Mushroom corals are members of the Fungiidae, a family of interesting marine animals in the phylum Cnidaria, which includes corals, anemones, and jellyfish, as well as some aquatic species. Unlike the more familiar stony, or reef-building corals, most mushroom corals are not polyps roughly the size of ants living together in colonies that take the form of, say, staghorn corals.
Instead most are free-living solitary polyps that grow to relatively enormous sizes. Heliofungia actiniformis (above) can reach 50 centimeters/20 inches in diameter. Believe it or not, the photograph above is of a single polyp.
Many mushroom corals look dead or bleached until their tentacles emerge, generally after dark.
They share some interesting traits with their terrestrial (mostly) namesakes, the fungi, or mushrooms. Shape obviously. Though mostly it's the juvenile fungiids, growing on stalks, that resemble terrestrial fungi. Sorry can't find any pictures of them.
Mushrooms of the land are also amazing organisms. Enough so as to warrant a kingdom all their own, the Kingdom Fungi, separate from the plants, the animals (including mushroom corals), and the bacteria.
This seems pretty obvious to anyone who dines on mushrooms. A portobello—which is simply the older fruit, or pileus, of a button and a crimini mushroom—is downright meaty tasting.Of late, a few discoveries about mushrooms are bending our notions of time and space in the living world.
A clonal colony of honey mushrooms (Armillaria ostoyae) in Oregon has been found to extend across more than 965 hectares/2,384 acres of forested mountains.
The colony is estimated at between 1,900 and 8,650 years old.
The reproductive strategies of the Kingdom Fungi are equally exuberant. Many species reproduce sexually and/or asexually, depending on the stages of their life cycle and on environmental triggers.
In sexual reproduction, compatible individuals may combine by fusing their threadlike hyphae (the parts we usually don't see, underground or inside rotting trees) together into an interconnected network. As if humans mated by first fusing our bloodstreams.
The video below highlights, with the help of lasers, tiny mushroom spores.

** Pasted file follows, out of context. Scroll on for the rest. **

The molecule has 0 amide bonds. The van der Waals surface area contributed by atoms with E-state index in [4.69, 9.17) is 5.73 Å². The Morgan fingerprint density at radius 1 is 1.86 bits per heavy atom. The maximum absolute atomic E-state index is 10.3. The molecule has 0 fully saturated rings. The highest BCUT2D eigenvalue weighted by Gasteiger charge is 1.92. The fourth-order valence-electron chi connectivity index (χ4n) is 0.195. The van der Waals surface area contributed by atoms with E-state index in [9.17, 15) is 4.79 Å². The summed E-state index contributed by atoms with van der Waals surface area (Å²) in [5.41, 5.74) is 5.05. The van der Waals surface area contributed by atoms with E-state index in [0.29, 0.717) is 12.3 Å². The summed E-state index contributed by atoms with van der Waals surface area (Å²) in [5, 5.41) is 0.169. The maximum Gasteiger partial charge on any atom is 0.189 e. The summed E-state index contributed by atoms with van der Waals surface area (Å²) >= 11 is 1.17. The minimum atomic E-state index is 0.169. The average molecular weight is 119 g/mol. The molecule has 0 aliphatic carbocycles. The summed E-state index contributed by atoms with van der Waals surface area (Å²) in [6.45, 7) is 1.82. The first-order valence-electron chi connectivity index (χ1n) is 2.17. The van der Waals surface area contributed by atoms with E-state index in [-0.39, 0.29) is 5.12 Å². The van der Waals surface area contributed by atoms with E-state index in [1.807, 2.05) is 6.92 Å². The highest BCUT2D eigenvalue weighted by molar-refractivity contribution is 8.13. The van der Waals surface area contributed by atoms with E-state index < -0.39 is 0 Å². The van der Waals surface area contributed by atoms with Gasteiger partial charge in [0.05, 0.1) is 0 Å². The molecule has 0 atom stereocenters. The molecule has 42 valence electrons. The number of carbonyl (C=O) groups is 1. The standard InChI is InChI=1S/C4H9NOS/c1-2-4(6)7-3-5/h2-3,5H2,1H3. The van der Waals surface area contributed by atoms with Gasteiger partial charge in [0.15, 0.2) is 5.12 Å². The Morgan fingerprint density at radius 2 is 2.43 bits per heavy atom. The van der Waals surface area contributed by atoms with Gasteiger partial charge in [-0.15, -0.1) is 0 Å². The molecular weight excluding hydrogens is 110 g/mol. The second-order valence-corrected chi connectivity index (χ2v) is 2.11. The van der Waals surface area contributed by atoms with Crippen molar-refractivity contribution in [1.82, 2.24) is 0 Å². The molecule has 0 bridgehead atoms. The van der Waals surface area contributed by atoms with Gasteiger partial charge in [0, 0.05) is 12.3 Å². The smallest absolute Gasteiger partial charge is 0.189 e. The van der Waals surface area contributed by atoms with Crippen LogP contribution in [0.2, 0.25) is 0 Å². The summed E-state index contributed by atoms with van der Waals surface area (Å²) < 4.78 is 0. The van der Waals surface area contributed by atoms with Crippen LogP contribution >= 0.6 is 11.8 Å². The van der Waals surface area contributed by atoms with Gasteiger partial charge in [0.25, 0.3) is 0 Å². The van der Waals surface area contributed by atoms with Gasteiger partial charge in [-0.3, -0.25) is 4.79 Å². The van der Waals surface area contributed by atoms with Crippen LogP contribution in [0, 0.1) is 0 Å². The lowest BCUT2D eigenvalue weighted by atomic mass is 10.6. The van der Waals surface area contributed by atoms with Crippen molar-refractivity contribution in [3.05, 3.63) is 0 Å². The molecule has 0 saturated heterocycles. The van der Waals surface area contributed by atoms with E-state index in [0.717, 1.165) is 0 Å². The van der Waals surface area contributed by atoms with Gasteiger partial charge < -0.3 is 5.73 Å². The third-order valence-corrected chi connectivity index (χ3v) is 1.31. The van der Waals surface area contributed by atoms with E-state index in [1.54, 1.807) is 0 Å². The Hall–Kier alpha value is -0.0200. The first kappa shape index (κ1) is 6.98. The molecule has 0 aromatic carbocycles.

The second video is part of the same ongoing beautiful fusion of art and science hyphae. Wish I could get to Edinburgh to see the installation.
The release of mushroom spores is spectacularly reminiscent of spawning corals.
In the photo below you can see the tiny orange eggs being released by a female mushroom coral (Fungia scutaria) spawning at the Hawaii Institute of Marine Biology in Oahu. Looks kind of psychedelic.
Photo by Dr. Dwayne Meadows. From the NOAA photo library.
Researchers from Japan recently discovered that mushroom corals can change sex and back again, a talent known as sequential hermaphroditism. It's not all that unusual in the deep blue home. Some of the echinoderms, like urchins and sea stars, along with some of the crustaceans, mollusks, and bristle worms gender shift every which way too.
In the mushroom corals studied so far, the smaller individuals are generally males and the larger individuals females. This makes sense when you consider the different time-and-energy investment required to make eggs versus sperm.
Mushroom corals, in their adult form, do have the ability to move, albeit very slowly, via three known mechanisms: by regulating buoyancy and floating away; by growing a hydromechanically adapted shape and floating away; or by creeping away. Motility enables them to seek out the sunniest locations on the reef—sunlight fuels their endosymbiotic bacteria—and to escape being overgrown by other corals.
But might they be sprightlier than we think? Recently mushroom corals living in the Gulf of Aqaba were observed eating moon jellyfish (Aurelia aurita). How did they procure the wandering jellies? No one knows.